Hospitals. Love them or loathe them? They’re a bit like Marmite.
Recently I attended a hospital appointment and already I was a little bit anxious. Why? Because I was going on my own. I didn’t have someone with better hearing than me to be able to tell me my name has been called.
This means I get tired easily waiting to hear the right sounds. More so when the appointments are running late. It was during this wait that I thought about how access could be improved.
Why don’t the NHS sites have a buzzer type system that goes off when your name is called?
This is because background noises can mingle with the person calling your name. Especially the clacking sound of heels on hard floors.
This buzzer type system has already been implemented in The Trinity Kitchen in Leeds for the food outlets for both D/deaf and hearing people so how come the NHS haven’t rolled out more D/deaf user friendly ways for their patients?
It costs the NHS money for missed appointments which is why many send reminder texts before the appointments are due. Reminders to phones when on site isn’t always possible as mobile signals can drop.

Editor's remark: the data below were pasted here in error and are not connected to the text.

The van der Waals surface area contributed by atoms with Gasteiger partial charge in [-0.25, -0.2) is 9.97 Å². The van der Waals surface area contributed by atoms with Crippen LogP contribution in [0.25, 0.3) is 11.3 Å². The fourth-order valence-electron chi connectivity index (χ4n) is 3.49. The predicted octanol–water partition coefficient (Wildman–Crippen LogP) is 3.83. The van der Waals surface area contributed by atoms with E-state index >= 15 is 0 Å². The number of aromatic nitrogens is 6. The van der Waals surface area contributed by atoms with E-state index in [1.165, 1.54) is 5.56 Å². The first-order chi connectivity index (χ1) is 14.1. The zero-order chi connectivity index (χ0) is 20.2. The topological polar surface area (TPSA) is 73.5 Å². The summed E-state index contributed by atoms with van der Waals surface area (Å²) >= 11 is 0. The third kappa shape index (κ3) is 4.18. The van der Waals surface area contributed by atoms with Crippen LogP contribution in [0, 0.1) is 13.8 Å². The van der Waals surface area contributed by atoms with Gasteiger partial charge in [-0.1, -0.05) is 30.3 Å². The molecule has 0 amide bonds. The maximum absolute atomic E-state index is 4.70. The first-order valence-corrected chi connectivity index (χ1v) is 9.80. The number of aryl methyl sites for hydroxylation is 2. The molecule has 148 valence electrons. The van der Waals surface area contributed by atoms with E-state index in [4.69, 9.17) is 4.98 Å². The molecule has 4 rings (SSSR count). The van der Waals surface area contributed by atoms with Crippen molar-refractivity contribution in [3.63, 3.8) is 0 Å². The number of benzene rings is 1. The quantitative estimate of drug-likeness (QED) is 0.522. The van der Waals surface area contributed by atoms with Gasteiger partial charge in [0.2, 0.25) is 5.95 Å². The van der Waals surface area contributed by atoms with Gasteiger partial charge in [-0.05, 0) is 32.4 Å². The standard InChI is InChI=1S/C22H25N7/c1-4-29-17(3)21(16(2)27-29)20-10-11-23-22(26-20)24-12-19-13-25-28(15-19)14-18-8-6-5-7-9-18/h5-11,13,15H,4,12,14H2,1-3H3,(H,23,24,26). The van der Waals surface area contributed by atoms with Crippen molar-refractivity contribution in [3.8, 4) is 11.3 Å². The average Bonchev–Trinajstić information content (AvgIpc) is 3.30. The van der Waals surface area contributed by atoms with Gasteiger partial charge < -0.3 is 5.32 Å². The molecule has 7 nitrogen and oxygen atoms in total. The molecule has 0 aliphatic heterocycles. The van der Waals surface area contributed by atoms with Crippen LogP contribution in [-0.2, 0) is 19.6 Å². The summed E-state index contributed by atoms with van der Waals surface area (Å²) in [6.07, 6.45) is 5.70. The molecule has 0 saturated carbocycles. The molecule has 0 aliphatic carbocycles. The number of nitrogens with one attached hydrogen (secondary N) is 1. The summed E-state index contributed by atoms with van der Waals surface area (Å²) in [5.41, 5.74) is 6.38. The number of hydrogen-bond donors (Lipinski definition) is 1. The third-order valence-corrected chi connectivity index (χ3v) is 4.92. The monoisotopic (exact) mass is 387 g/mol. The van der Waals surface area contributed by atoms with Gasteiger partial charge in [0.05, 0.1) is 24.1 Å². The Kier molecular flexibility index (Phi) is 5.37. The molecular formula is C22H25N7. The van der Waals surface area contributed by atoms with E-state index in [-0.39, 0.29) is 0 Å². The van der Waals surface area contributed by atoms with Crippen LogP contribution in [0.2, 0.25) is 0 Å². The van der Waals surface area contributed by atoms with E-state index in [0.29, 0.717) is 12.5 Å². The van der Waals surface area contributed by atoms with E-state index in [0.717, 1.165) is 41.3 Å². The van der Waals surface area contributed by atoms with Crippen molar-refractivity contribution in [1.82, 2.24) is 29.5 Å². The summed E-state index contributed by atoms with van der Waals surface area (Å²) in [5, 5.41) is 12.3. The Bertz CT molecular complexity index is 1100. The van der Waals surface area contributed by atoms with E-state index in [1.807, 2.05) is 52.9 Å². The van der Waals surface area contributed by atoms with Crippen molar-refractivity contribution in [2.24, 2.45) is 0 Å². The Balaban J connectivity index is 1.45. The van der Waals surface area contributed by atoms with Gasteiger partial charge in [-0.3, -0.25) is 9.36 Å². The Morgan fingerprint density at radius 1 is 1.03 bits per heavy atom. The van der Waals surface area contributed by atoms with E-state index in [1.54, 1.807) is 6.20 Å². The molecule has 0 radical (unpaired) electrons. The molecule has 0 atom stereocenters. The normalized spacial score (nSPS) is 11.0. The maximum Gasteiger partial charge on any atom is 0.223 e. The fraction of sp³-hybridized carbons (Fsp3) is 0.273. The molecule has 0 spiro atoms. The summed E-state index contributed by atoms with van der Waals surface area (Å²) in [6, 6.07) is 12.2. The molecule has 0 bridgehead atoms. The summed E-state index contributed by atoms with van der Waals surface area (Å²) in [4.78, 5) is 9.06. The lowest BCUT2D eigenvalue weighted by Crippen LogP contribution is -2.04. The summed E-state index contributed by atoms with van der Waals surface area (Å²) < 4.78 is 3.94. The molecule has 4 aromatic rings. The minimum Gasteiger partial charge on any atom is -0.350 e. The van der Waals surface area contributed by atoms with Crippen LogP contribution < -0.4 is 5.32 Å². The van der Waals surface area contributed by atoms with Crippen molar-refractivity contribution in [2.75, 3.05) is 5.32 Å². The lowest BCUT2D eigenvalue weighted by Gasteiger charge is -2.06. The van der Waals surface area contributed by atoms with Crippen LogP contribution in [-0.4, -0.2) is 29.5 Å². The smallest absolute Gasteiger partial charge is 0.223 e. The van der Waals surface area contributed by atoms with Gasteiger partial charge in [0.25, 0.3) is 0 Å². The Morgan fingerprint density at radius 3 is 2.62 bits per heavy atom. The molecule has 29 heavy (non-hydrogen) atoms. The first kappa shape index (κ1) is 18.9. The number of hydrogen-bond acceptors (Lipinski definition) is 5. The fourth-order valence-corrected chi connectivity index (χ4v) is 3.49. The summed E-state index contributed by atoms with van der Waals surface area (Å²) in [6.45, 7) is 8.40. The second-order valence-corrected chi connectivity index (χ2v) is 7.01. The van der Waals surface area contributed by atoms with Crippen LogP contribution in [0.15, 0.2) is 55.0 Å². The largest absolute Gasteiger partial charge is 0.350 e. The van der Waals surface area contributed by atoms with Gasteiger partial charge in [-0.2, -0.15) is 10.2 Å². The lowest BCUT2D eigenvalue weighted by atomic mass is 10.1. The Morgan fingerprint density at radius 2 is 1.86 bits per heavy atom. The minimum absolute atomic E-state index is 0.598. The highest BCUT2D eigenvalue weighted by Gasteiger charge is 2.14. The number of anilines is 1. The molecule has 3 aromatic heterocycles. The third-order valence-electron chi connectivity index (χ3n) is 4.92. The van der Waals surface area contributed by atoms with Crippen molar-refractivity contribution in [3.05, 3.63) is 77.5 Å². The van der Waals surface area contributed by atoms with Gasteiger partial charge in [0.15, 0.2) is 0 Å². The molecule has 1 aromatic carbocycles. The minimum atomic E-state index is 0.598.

That’s why something other than a screen showing your name is needed I believe. This is because access to the screen may be in limited areas of the waiting room.
Also, ironically, many staff members are not deaf aware in places like the Audiology department and say your name in a near whisper.
I am aware it will cost money but if Theresa May has the ‘magic money tree’ which she has already used for the one billion pounds coalition with the DUP then surely there’s some spare for the NHS?
I’m sure a buzzer type system would encourage D/deaf People to be more independent if they know they can go on their own to an NHS building for an appointment. Or simply give these patients more confidence knowing their access needs are met when their name is called. What do you think?
Lianne Herbert is a deaf professional writer who can be followed on Twitter here. Lianne is also on a Copywriting course to enhance her freelance prospects. She is currently involved with the West Yorkshire Playhouse on a Playwright course.
The Limping Chicken is the world's most popular Deaf blog, and is edited by Deaf journalist and filmmaker Charlie Swinbourne.
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